Detroit internships turn students into ambassadors
After Carly Getz graduated from Syracuse University in 2013, she surprised her family and friends by moving not to New York or Boston, but to Detroit.
Getz said she had plans to intern for Blue Cross Blue Shield of Michigan for three months and then move back to New York. But today, she is a public relations specialist for Blue Cross and recently purchased a house.
“Detroit is a hidden gem for young professionals,” Getz said. “I thought it was incredible that I, fresh out of college, could afford to live in the center of a major city.”
As Detroit’s business scene continues to grow and the story of its emerging turnaround spreads, more young people are coming to work in the city. Metro Detroit companies are taking advantage by expanding internship programs and turning college students into Detroit ambassadors.
“Not only do they get experience in an industry that they have an interest in as a future career, they get to explore a new city,” said Kerry Doman, CEO and founder of After 5 Intern Program, which organizes after-work events for summer interns. “It’s an incredible opportunity to share Detroit.”
In Metro Detroit, several companies said they are expanding their internship programs. Grow Detroit’s Young Talent, a citywide summer jobs program, hired 5,600 14-to-24-year-olds in 2015 and has received 11,000 applications this year, with a goal of 8,000 participants. The After 5 Internship Program has increased from 600 to more than 3,000 participants since its inception five years ago.
Getz said interning in Detroit — and living downtown — allowed her to meet new friends and do things like go to restaurants, shop and do moonlight yoga in the park.
“I had friends in other cities who were living paycheck to paycheck, so they couldn’t afford to experience the city,” Getz said. “Here, we have this city that’s full of great people that’s affordable.”
McKenzie Doig, a recent graduate of Le Moyne College in Syracuse, New York, is interning in human relations for General Motors this summer. GM provides housing to its interns in the city, and Doig said she loves that she can walk to work and many places downtown.
Not only is Doig getting a test-drive of the Motor City, she is also getting experience from an international corporation and making her mark on it. Savvy with Qualtrics, a survey website, Doig is soliciting her fellow interns for feedback, advice and comments to create an online hub for the internship program. Her knowledge of Qualtrics is also contributing to an upcoming GM seminar.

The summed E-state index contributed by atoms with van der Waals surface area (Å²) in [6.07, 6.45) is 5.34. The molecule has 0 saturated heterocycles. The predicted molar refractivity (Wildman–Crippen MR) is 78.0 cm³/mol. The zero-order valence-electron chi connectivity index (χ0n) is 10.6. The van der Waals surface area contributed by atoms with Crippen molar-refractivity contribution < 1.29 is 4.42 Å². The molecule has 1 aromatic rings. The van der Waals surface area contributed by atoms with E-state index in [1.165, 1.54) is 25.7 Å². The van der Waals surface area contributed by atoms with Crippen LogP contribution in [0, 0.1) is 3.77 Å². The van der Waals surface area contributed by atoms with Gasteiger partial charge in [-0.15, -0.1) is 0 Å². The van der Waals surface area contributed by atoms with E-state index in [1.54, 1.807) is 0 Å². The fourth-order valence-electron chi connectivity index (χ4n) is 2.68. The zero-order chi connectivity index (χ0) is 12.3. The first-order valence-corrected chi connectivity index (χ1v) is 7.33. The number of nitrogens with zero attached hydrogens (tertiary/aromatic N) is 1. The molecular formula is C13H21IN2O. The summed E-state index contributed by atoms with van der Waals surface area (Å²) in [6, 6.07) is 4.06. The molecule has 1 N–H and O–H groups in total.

“You’re not limited by your job description,” the Syracuse native said. “You get to use your own creativity and explore your own path.”
Brittany Palubiski, GM’s manager of interns, said GM can learn from students’ fresh perspective and the research they are doing at their universities.
GM has 750 interns nationwide, most of whom are in Metro Detroit. Quicken Loans has 1,000 working in Detroit, up from 700 four years ago. Blue Cross hired more than 200 students for the summer, and DTE Energy has more than 400. Ford Motor Co. has increased the number of its interns by 6 percent; this summer, it has 650 interns.
LaNeisha Gunn, Quicken Loans’ leader of college recruiting and intern programming, said just four years ago students at recruiting events would hear “Detroit” and walk away, but bringing students to the city has shown a different face of Detroit.
Central Michigan University graduate Janelle McLaughlin of Shelby Township is interning on the events management team at Quicken Loans. She said before her internship, she knew Detroit only for Tigers baseball and Lions football games.
“Interning down here, I realized how much I was missing out on,” McLaughlin said. “Something is always opening every day, so it’s exciting to be a part of it, too.”
Wayne State University student and Detroit native Gearramia Coffey said his Quicken Loans internship has given him an inside look at a corporation, as well as a look at his community and how to help it.
“I think this is one of the most amazing opportunities of my life,” said Coffey, who is working on an initiative that purchases and fixes old homes in the city. “I’ve learned how to take heed of my position and make a big, inspirational impact on those who look up to me.”